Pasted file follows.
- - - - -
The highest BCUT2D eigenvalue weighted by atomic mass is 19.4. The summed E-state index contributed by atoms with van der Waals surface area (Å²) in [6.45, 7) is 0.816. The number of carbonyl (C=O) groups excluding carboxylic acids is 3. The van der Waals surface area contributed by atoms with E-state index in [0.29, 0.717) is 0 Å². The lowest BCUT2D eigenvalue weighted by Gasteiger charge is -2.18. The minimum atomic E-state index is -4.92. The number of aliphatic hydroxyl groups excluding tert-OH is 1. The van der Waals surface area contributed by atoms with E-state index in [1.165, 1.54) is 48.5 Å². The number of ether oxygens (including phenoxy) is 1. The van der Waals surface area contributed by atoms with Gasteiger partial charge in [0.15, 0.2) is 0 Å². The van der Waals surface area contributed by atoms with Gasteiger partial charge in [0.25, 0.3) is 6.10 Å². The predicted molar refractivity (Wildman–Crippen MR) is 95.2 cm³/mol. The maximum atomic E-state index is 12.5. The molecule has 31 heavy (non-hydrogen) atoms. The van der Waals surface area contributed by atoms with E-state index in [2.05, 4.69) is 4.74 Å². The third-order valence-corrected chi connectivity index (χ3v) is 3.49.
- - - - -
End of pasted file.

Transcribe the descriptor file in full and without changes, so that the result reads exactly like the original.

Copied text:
The highest BCUT2D eigenvalue weighted by atomic mass is 19.4. The summed E-state index contributed by atoms with van der Waals surface area (Å²) in [6.45, 7) is 0.816. The number of carbonyl (C=O) groups excluding carboxylic acids is 3. The van der Waals surface area contributed by atoms with E-state index in [0.29, 0.717) is 0 Å². The lowest BCUT2D eigenvalue weighted by Gasteiger charge is -2.18. The minimum atomic E-state index is -4.92. The number of aliphatic hydroxyl groups excluding tert-OH is 1. The van der Waals surface area contributed by atoms with E-state index in [1.165, 1.54) is 48.5 Å². The number of ether oxygens (including phenoxy) is 1. The van der Waals surface area contributed by atoms with Gasteiger partial charge in [0.15, 0.2) is 0 Å². The van der Waals surface area contributed by atoms with Gasteiger partial charge in [0.25, 0.3) is 6.10 Å². The predicted molar refractivity (Wildman–Crippen MR) is 95.2 cm³/mol. The maximum atomic E-state index is 12.5. The molecule has 31 heavy (non-hydrogen) atoms. The van der Waals surface area contributed by atoms with E-state index in [2.05, 4.69) is 4.74 Å². The third-order valence-corrected chi connectivity index (χ3v) is 3.49.